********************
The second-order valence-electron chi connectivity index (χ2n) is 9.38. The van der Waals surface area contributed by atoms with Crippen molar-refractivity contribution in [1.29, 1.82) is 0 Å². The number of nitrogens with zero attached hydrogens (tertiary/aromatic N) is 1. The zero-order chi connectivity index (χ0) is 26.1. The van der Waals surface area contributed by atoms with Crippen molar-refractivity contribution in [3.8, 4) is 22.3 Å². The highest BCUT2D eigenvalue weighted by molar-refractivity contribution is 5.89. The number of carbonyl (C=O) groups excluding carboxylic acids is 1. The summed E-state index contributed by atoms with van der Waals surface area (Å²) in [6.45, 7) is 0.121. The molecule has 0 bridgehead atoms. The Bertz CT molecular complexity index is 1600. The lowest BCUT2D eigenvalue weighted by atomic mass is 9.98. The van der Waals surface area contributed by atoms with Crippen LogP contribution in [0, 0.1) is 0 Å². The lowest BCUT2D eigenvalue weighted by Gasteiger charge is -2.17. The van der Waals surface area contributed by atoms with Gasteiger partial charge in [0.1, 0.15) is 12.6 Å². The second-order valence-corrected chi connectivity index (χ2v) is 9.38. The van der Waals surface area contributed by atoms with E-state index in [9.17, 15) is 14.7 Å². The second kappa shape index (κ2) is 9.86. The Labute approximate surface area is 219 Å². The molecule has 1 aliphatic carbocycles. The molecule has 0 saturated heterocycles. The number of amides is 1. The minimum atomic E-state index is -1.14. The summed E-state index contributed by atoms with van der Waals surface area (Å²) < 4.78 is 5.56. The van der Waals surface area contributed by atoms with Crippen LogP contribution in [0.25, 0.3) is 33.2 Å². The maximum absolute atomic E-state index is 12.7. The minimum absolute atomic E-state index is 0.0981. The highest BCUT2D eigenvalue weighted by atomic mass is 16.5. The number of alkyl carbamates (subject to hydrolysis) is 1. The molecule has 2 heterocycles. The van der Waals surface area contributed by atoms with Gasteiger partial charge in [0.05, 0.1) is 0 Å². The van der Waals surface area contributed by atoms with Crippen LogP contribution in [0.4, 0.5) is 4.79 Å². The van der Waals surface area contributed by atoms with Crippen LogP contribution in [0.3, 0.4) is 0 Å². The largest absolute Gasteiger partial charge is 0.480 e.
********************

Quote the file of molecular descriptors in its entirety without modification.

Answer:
The second-order valence-electron chi connectivity index (χ2n) is 9.38. The van der Waals surface area contributed by atoms with Crippen molar-refractivity contribution in [1.29, 1.82) is 0 Å². The number of nitrogens with zero attached hydrogens (tertiary/aromatic N) is 1. The zero-order chi connectivity index (χ0) is 26.1. The van der Waals surface area contributed by atoms with Crippen molar-refractivity contribution in [3.8, 4) is 22.3 Å². The highest BCUT2D eigenvalue weighted by molar-refractivity contribution is 5.89. The number of carbonyl (C=O) groups excluding carboxylic acids is 1. The summed E-state index contributed by atoms with van der Waals surface area (Å²) in [6.45, 7) is 0.121. The molecule has 0 bridgehead atoms. The Bertz CT molecular complexity index is 1600. The lowest BCUT2D eigenvalue weighted by atomic mass is 9.98. The van der Waals surface area contributed by atoms with Crippen LogP contribution in [0, 0.1) is 0 Å². The lowest BCUT2D eigenvalue weighted by Gasteiger charge is -2.17. The van der Waals surface area contributed by atoms with Gasteiger partial charge in [0.1, 0.15) is 12.6 Å². The second-order valence-corrected chi connectivity index (χ2v) is 9.38. The van der Waals surface area contributed by atoms with E-state index in [9.17, 15) is 14.7 Å². The second kappa shape index (κ2) is 9.86. The Labute approximate surface area is 219 Å². The molecule has 1 aliphatic carbocycles. The molecule has 0 saturated heterocycles. The number of amides is 1. The minimum atomic E-state index is -1.14. The summed E-state index contributed by atoms with van der Waals surface area (Å²) < 4.78 is 5.56. The van der Waals surface area contributed by atoms with Crippen LogP contribution in [0.25, 0.3) is 33.2 Å². The maximum absolute atomic E-state index is 12.7. The minimum absolute atomic E-state index is 0.0981. The highest BCUT2D eigenvalue weighted by atomic mass is 16.5. The number of alkyl carbamates (subject to hydrolysis) is 1. The molecule has 2 heterocycles. The van der Waals surface area contributed by atoms with Gasteiger partial charge in [0.05, 0.1) is 0 Å². The van der Waals surface area contributed by atoms with Crippen LogP contribution in [0.4, 0.5) is 4.79 Å². The van der Waals surface area contributed by atoms with Crippen LogP contribution in [0.3, 0.4) is 0 Å². The largest absolute Gasteiger partial charge is 0.480 e.